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The Wayward Apprentice (Stephen Attebrook Mysteries #1)

3.63  ·  Rating Details  ·  669 Ratings  ·  55 Reviews
Stephen Attebrook, a crippled knight facing poverty and ruin, seems condemned to a quiet life when he takes a position as deputy coroner in the small town of Ludlow.

But instead, he plunges into a web of murder and intrigue.

A death Attebrook rules an accidental drowning turns out to be a murder, and he must find the killer with little evidence pointing the way.

Then a commis
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Kindle Edition, 213 pages
Published (first published June 14th 2010)
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(showing 1-30 of 925)
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Mel Fouch
I had never heard of this author before (from a quick Google I think he usually writes non-fiction) but I like historical whodunits and it was under a for the Kindle so I thought I'd give it a shot and was pleasantly surprised.

It's a fairly gritty portrayal of the period it's set in, which I think is probably the best approach when writing a murder mystery (they really don't lend themselves to coziness) and the main character has a darkly numerous outlook on life which is quite engaging and aga
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P. Christopher Colter
This book was okay. I have to admit that I only picked it up because it was billed as similar to "The Unquiet Bones" by Mel Starr, which I loved, and it was only 99 cents.

I won't go over the details of the plot, other than to say it is the story of a washed-up knight named Stephen in medieval England who is now making his way in the world as deputy coroner in a small village. When some murders occur in his jurisdiction, Stephen sees a connection and takes it upon himself to solve them.

The period
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Jen
Apr 07, 2014 Jen rated it really liked it
Shelves: historic-fiction
The Girl in the Ice is the first book I read in the Stephen Attebrook series by Jason Vail. I liked it, but it wasn't a book that I loved. It is the latest in the series, and it appears that this one of those series that need to be read in order. I decided to begin at the beginning.

I found The Wayward Apprentice, the first in the series and discovered that I liked it much better than The Girl in Ice. Was it because I already had some familiarity with the main characters? Or is it really a better
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Francis Mulhern
Oct 23, 2015 Francis Mulhern rated it really liked it
Vail writes in a very simplisitic fashion, yet still manages to develop good characters. Stephen Atterbrook is a down on his luck Knight returned from Spain and living at a local Inn in Ludlow. He takes up the case of a wayward apprentice which leads to a series of events and murder which all intertwine in what becomes a good story.
Atterbrook has a past, and is portrayed as someone who had a lot and lost it all. His grumpy attitude, his position in life and his quick witted remarks (especially w
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Annie Thompson
Mar 21, 2016 Annie Thompson rated it it was amazing
Great read with lots of action!

Well fleshed out and like able characters with an engaging plot. Wonderful use of imagery. I was on the edge of my seat a few times!
Lyn Hood
Feb 11, 2014 Lyn Hood rated it it was amazing
I read this four book series backwards; this is the first of the lot. The Wayward Apprentice introduces the character of Stephen Attebrook, a knight who recently lost 1/2 his foot, his fortune, and his wife in Spain. The description of the effect of these events have for a man living in 12th century England, what it means to be a younger son of a landed family, and the attitudes and daily life for such a man is as interesting as the main story. I enjoy how the author has obviously researched the ...more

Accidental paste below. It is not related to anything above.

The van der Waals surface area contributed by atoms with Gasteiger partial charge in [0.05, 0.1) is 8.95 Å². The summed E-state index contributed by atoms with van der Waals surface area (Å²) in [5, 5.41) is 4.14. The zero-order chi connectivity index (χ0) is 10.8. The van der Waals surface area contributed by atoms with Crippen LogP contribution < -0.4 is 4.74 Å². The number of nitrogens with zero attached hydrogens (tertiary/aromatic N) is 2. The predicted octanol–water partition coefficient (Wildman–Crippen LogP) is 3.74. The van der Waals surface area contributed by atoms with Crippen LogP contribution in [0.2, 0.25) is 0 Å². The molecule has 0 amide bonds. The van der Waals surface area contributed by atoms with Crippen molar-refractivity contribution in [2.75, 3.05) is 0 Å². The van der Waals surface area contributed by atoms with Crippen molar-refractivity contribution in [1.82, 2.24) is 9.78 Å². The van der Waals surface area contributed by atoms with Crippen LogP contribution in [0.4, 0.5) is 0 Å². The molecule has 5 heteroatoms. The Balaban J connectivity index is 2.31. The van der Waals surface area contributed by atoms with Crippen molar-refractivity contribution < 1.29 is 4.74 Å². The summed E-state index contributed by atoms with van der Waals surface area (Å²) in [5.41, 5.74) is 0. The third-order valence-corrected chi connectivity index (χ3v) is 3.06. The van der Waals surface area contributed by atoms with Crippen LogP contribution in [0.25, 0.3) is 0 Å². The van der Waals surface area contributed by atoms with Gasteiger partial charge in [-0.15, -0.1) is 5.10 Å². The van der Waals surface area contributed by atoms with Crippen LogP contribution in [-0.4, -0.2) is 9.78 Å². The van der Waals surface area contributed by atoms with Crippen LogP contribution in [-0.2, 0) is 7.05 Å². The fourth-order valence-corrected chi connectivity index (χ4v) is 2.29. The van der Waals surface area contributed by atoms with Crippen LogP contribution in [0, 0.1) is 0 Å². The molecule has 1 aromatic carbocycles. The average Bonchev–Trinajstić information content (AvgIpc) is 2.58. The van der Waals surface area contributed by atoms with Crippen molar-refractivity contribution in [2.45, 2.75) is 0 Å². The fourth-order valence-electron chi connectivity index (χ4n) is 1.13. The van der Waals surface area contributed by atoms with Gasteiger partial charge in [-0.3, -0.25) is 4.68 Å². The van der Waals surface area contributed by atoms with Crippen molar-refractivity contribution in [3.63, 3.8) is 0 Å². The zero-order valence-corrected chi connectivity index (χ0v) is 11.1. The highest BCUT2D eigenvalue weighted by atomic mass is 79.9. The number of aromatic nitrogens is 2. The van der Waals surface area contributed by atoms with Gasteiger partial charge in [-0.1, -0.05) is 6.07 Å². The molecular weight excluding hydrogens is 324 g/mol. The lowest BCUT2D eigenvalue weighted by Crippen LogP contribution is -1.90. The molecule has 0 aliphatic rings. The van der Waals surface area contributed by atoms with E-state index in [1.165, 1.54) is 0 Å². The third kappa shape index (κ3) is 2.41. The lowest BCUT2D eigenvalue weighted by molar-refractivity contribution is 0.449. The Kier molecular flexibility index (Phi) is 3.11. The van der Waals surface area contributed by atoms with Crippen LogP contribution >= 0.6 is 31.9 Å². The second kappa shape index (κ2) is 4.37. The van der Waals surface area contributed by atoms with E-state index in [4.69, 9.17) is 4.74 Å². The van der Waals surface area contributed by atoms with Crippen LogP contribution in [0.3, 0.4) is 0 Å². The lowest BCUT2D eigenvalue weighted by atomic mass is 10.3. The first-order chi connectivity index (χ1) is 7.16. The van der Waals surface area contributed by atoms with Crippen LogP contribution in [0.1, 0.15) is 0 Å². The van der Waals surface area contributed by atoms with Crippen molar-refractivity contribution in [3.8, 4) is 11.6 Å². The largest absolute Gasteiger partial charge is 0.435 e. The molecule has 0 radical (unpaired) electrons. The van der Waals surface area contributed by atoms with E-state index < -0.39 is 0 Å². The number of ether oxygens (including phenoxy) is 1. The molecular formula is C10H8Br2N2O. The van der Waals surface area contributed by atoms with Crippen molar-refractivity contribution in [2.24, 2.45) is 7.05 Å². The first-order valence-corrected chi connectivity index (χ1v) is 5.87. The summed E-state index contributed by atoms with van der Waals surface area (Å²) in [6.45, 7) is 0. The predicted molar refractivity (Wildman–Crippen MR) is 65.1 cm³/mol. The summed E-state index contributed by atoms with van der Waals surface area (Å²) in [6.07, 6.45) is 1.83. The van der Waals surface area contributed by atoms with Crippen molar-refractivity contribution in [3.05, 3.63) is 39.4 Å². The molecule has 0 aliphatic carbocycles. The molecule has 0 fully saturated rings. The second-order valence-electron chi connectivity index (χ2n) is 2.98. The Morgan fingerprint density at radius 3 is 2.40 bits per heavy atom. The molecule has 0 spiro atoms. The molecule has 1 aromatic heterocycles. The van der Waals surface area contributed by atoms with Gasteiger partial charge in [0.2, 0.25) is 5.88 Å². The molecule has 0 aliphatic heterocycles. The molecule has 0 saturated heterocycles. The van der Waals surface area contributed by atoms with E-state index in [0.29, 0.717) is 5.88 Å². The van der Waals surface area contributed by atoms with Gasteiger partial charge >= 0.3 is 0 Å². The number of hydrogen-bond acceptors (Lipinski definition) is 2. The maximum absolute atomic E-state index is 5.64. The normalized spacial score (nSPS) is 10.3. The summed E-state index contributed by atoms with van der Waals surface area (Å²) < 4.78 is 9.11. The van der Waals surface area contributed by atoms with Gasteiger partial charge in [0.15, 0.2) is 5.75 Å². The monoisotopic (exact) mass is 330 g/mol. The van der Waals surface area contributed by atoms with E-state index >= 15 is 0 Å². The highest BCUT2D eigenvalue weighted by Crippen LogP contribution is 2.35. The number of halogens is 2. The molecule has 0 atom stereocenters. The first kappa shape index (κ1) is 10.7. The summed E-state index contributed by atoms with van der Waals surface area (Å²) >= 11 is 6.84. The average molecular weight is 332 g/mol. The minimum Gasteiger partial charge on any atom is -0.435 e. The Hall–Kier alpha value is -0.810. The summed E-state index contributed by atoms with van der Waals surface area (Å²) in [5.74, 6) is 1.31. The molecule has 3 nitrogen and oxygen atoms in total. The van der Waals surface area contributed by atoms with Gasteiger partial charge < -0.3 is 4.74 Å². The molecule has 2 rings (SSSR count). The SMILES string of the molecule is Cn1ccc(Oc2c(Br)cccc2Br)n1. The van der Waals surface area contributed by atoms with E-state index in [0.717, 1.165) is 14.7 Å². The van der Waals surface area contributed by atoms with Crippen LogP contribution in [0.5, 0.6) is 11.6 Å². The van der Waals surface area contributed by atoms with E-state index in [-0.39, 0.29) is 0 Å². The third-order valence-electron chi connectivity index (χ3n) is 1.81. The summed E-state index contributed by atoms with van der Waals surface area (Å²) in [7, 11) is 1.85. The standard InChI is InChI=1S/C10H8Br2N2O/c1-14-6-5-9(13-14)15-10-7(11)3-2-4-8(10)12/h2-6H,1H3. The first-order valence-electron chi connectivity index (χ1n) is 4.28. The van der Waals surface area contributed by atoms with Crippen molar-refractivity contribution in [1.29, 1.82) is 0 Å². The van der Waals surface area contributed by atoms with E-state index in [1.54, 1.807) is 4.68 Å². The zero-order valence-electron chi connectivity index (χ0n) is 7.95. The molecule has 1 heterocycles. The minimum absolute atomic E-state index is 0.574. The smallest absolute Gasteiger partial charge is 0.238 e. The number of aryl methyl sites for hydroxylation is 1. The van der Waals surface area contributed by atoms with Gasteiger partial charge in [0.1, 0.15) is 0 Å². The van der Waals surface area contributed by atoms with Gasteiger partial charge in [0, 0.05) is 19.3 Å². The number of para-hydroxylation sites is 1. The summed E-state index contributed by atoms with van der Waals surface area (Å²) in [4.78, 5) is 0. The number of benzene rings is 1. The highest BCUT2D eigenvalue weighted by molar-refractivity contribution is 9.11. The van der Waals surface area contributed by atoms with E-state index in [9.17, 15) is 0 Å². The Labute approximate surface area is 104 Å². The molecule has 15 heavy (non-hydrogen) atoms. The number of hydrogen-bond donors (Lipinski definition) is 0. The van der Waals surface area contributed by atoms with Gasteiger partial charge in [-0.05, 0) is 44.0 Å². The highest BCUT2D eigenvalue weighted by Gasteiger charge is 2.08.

Marv
Mar 09, 2016 Marv rated it liked it
Shelves: owned
I found this book quite enjoyable. The characters and plot were well done. I would've gladly given it a four-star rating, but I was annoyed by the poor proofreading and copy editing. For example, not just once, but twice, the word "principle" was used, instead of the correct word "principal." Worse, there was one other occurrence of confusion of homonyms. There were sentences with missing words or doubled words. Still worse, there was one instance where the word used was somewhat similar to what ...more
Karen Brooks
Feb 14, 2013 Karen Brooks rated it really liked it

Recommended to me by a good friend after I placed a social media call-out for books set in medieval times that I haven’t read (it’s becoming harder!), I purchased The Wayward Apprentice by Jason Vail, not really knowing what to expect. At 99 cents on Amazon, it’s beyond a bargain and, I have to say here (as both a writer and reader), that it astonishes me that books can be sold so cheaply – especially when you consider the labour and love, the research and time that goes into the production neve
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Tisha
Jul 16, 2013 Tisha rated it really liked it
A medieval mystery set in 13th century England, focusing on Stephen Attebrook, a knight fallen on hard times after losing a foot during battle with the Moors. He ends up in a small village as the deputy coroner and immediately becomes embroiled in a drowning/murder. He has a great sidekick in Gilbert and the relationship b/w Gilbert and Edith is fun without diverting from the story.

This is a light, fun book. It isn't meant to be a treatise on medieval history, merely a fun book with a not-too-co
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Alison Dellit
I picked this up because it was dirt cheap, and the period setting is a good one. The book has strong elements - a grittier look at life than medieval crime often engages with, and some distinctly drawn characters. Probably the biggest strength is the loose intersection of the plot with the political intrigue leading up to the civil war. However, the book isn't the most memorable.
Susan Johnson
Oct 17, 2012 Susan Johnson rated it liked it
This book takes place in 1262 when a poor knight takes the job of deputy coroner in Ludlow. He was injured in battle with the Moors and is just scraping by. He goes out to investigate a death apparently by drowning and discovera a murder. I thought it was great that the jury comes out to the place of death and views the body. Talk about immediate justice.
As he investigates this murder, he takes the case of finding a run away apprentice. As he juggles the two cases, he must fight off attackers an
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Dennis M
Sep 04, 2015 Dennis M rated it liked it
A good read that could use an editor's touch at some points, not enough to mar the flow, but an occasional stumble. Another discovery from the Kindle Unlimited list.